At first I was hesitant because I loved Jesus very much, but when I learned that Muslims also love Jesus, I started to learn with my husband and gain more knowledge about the teachings of Islam.
What touched me most was the Islamic prayers, especially during the prostration. I told myself that this was the right way to pray — kneeling and bowing down before God. God was worthy of being praised like this.
In my heart I wanted to try to pray in the same position, but I had not yet made my declaration of faith because, in my heart, I was still not 100 percent clear about what I was getting myself into.
While my husband and I were in the Philippines, I asked him whether it was possible to pray with him in the Islamic way without having to be a Muslim. I tried performing the Islamic prayers several times and I liked it. However, at that time, I wasn't sure if I was ready to perform the five daily prayers or adhere to other obligations, such as wearing the hijab. In addition, I didn't know very much about the Prophet Muhammad.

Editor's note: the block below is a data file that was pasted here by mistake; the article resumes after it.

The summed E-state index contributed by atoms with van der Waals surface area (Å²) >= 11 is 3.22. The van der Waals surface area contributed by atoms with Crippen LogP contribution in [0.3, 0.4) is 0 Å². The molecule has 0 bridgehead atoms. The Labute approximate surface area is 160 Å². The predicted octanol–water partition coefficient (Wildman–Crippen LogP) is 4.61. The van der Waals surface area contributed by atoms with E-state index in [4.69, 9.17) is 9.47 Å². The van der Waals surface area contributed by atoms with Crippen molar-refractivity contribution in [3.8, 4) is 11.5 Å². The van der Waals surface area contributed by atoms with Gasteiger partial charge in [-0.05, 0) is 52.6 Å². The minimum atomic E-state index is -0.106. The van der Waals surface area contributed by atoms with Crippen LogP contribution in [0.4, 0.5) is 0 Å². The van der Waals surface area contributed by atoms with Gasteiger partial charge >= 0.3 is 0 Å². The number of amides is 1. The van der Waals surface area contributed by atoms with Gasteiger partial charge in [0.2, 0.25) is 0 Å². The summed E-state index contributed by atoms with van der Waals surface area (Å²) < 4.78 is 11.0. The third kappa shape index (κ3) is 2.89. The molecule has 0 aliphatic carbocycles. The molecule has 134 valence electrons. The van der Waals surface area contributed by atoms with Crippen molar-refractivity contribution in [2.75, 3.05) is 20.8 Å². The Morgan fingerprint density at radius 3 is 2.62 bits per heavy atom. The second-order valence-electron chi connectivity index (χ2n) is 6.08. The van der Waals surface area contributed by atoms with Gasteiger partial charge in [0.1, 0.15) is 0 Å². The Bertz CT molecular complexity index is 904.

My husband told me, "You could learn gradually. You do not need to know everything in one day; you do not have to wear hijab until you want to know the wisdom behind it and when you are totally ready to do anything that God ordered you to do."
Many times my husband told me to declare my testimony of faith that God is one and that Muhammad is His Messenger. He told me that I had to make this decision without compulsion or force but that I also shouldn't delay because I didn't know if I would be alive tomorrow or not.
Anyway, one day we were listening to one Islamic lecture called "The Purpose of Life" by Sheikh Khalid Yasin. While I was listening, one part of the lecture caught my attention when Sheikh Yasin said, "Why can't you declare that God is one and Muhammad is His Messenger? Are you arrogant?"
After hearing those words, my heart was wide open and I decided not to be arrogant. By at the end of this tape I had declared my Shahadah. Al-hamdu lillah, I was able to say, "Ashhadu an la illaha illa Allah, wa ashhadu ana Muhammad rasulullah." A few minutes later, I declared my faith before my husband, who was my first witness after God Almighty.
Until this day, I am trying to learn about and understand Islam. There is no end to the learning process. A saying goes "Seek knowledge from the cradle to the grave." Every day in our lives we need to learn by reading and through experience.
Shortly after embracing Islam, I read a book entitled The Bible Led Me to Islam by Abdul Malik Le Blanc. This book inspired me and opened my mind and made me aware God is really One and Unique in His attributes and that Jesus is one of the messengers and prophets of God.